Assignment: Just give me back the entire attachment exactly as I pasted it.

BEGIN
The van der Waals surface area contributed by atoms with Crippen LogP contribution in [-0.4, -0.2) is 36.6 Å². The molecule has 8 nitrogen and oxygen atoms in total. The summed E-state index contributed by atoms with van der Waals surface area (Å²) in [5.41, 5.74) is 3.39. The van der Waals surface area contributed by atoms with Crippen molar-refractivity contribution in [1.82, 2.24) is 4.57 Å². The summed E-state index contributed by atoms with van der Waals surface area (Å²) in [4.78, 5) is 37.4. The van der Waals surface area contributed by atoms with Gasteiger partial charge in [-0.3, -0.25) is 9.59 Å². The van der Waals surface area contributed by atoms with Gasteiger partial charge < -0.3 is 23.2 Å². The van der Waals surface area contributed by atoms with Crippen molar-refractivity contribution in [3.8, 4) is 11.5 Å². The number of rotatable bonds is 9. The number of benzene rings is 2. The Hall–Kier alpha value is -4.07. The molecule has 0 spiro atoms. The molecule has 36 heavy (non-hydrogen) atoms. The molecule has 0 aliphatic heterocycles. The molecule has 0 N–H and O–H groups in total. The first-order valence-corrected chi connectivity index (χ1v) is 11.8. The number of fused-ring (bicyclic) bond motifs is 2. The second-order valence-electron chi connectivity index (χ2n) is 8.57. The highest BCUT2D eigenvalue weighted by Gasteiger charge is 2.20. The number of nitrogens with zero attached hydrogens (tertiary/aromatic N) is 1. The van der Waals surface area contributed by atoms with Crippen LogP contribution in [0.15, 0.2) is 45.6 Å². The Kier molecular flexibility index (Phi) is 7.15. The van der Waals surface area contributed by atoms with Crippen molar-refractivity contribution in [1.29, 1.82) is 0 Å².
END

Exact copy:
The van der Waals surface area contributed by atoms with Crippen LogP contribution in [-0.4, -0.2) is 36.6 Å². The molecule has 8 nitrogen and oxygen atoms in total. The summed E-state index contributed by atoms with van der Waals surface area (Å²) in [5.41, 5.74) is 3.39. The van der Waals surface area contributed by atoms with Crippen molar-refractivity contribution in [1.82, 2.24) is 4.57 Å². The summed E-state index contributed by atoms with van der Waals surface area (Å²) in [4.78, 5) is 37.4. The van der Waals surface area contributed by atoms with Gasteiger partial charge in [-0.3, -0.25) is 9.59 Å². The van der Waals surface area contributed by atoms with Gasteiger partial charge < -0.3 is 23.2 Å². The van der Waals surface area contributed by atoms with Crippen molar-refractivity contribution in [3.8, 4) is 11.5 Å². The number of rotatable bonds is 9. The number of benzene rings is 2. The Hall–Kier alpha value is -4.07. The molecule has 0 spiro atoms. The molecule has 36 heavy (non-hydrogen) atoms. The molecule has 0 aliphatic heterocycles. The molecule has 0 N–H and O–H groups in total. The first-order valence-corrected chi connectivity index (χ1v) is 11.8. The number of fused-ring (bicyclic) bond motifs is 2. The second-order valence-electron chi connectivity index (χ2n) is 8.57. The highest BCUT2D eigenvalue weighted by Gasteiger charge is 2.20. The number of nitrogens with zero attached hydrogens (tertiary/aromatic N) is 1. The van der Waals surface area contributed by atoms with Crippen LogP contribution in [0.15, 0.2) is 45.6 Å². The Kier molecular flexibility index (Phi) is 7.15. The van der Waals surface area contributed by atoms with Crippen molar-refractivity contribution in [1.29, 1.82) is 0 Å².